I’m on a flight and a little scrunched, so pardon the brevity of this. A few disjointed thoughts on what transpired in Las Vegas last night. I hope it makes sense….
- Perhaps, as the most economically prosperous nation in the world and yet the one that repeatedly deals with more mass shootings than the entire rest of the planet combined, perhaps we should ask citizens of other nations to answer the WHY of it for us. What, in their opinions, is it that is intrinsic to the United States of America that leads to these repeated massacres (Columbine, Virginia Tech, Newtown, Las Vegas)?
You know how sometimes you are unable to see that a shirt looks bad on you or that you’re with the wrong person for you but all your friends can? Would it really be such a bad idea to solicit opinions from people outside our borders?
2. Prayers ARE thoughts. There’s literally nothing you can do that is less trite or hackneyed than to tweet out “Thoughts and prayers.” You may as well say nothing. Also, neither thoughts nor prayers heal bullet wounds.
3. Of course, the gun is only the instrument. The sickness inside someone’s mind is the cause. But we cannot outlaw free will (nor should we) or sick thoughts (nor should we). We can minimize carnage by recognizing that no one outside of the military or law enforcement should have access to semi-automatic weapons (or automatic weapons, or however the 2nd Amendment activists or NRA dudes who know what I mean refer to them as). There is no need, in a civilized society, for citizens to own them when you assess the cost-benefit analysis.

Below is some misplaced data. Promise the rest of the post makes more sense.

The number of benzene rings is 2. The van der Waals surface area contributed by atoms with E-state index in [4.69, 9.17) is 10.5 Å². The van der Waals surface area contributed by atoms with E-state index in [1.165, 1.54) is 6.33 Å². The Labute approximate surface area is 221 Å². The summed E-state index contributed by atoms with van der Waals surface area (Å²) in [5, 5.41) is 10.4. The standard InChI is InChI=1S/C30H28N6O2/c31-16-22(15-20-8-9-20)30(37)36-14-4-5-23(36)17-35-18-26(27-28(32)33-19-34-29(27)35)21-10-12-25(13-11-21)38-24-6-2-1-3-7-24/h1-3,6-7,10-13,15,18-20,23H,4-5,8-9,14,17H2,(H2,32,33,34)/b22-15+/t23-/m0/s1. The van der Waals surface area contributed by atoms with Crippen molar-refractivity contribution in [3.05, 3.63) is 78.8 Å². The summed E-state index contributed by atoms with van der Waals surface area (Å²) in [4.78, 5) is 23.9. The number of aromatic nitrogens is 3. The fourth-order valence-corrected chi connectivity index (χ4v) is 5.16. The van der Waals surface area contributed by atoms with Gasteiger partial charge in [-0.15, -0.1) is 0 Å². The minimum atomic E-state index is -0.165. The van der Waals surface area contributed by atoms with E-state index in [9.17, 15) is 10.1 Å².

4. It is fair to point out that the founding fathers did not envision guns that fired multiple rounds per second when they drafted the 2nd Amendment. They had no idea how lethal guns could become. On the other hand, the founding fathers were unable to envision words that could be spread across the world in a matter of seconds via Facebook, Twitter and the internet when they drafted the 1st Amendment. All they really knew is that they could not foresee the future; the words were deliberately general in nature with the idea that they would trust future generations to apply common sense to the indomitable path of progress.
Guns and free speech are both far more potent than they were in 1783. However, I’d wager that modernized guns are far more lethal than modernized free speech. You can turn off your computer or phone; you can’t turn off a live round headed your way. It’s way past time for some common sense in gun ownership.
5. I don’t believe in the term “terror,” other than in a general sense. The usage of the term since 9/11 has been one of the more dangerous and toxic things to insinuate itself into our national conversation the past 16 years.
There are laws and there are crimes. There are countries and there are wars. Let’s not mix them. I guarantee you the people lying flat on the ground in front of the Mandalay Bay felt waves of terror last night and at that moment they didn’t give a flying flip as to whether the shooter was mentally unbalanced or a jihadist; if he was a nut job or had a political agenda. It doesn’t matter.
Crimes are crimes. If a person kills people for a political agenda, that doesn’t make it any worse or better for the victims. The more we as a nation talk about terror as a thing, the more we feed oxygen into the fire. There is no “war on terror;” the very admission of such is the greatest weapon “terrorists” will ever have.